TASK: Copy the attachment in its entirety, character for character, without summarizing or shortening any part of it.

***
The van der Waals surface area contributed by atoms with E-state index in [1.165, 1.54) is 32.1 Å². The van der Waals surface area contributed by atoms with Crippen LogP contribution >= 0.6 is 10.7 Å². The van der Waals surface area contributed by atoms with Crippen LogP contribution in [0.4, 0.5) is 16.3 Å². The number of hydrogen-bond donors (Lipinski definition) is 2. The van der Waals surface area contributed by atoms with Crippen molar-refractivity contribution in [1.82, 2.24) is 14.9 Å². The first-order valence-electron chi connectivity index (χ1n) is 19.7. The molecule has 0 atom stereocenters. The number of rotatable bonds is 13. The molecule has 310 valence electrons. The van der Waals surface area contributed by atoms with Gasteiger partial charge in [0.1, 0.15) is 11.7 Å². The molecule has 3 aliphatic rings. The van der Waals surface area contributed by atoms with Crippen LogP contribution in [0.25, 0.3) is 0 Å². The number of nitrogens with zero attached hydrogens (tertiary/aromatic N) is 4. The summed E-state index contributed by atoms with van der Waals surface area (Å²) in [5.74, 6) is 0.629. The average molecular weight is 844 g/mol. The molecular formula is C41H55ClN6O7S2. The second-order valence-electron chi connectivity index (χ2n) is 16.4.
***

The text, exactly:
The van der Waals surface area contributed by atoms with E-state index in [1.165, 1.54) is 32.1 Å². The van der Waals surface area contributed by atoms with Crippen LogP contribution >= 0.6 is 10.7 Å². The van der Waals surface area contributed by atoms with Crippen LogP contribution in [0.4, 0.5) is 16.3 Å². The number of hydrogen-bond donors (Lipinski definition) is 2. The van der Waals surface area contributed by atoms with Crippen molar-refractivity contribution in [1.82, 2.24) is 14.9 Å². The first-order valence-electron chi connectivity index (χ1n) is 19.7. The molecule has 0 atom stereocenters. The number of rotatable bonds is 13. The molecule has 310 valence electrons. The van der Waals surface area contributed by atoms with Gasteiger partial charge in [0.1, 0.15) is 11.7 Å². The molecule has 3 aliphatic rings. The van der Waals surface area contributed by atoms with Crippen LogP contribution in [0.25, 0.3) is 0 Å². The number of nitrogens with zero attached hydrogens (tertiary/aromatic N) is 4. The summed E-state index contributed by atoms with van der Waals surface area (Å²) in [5.74, 6) is 0.629. The average molecular weight is 844 g/mol. The molecular formula is C41H55ClN6O7S2. The second-order valence-electron chi connectivity index (χ2n) is 16.4.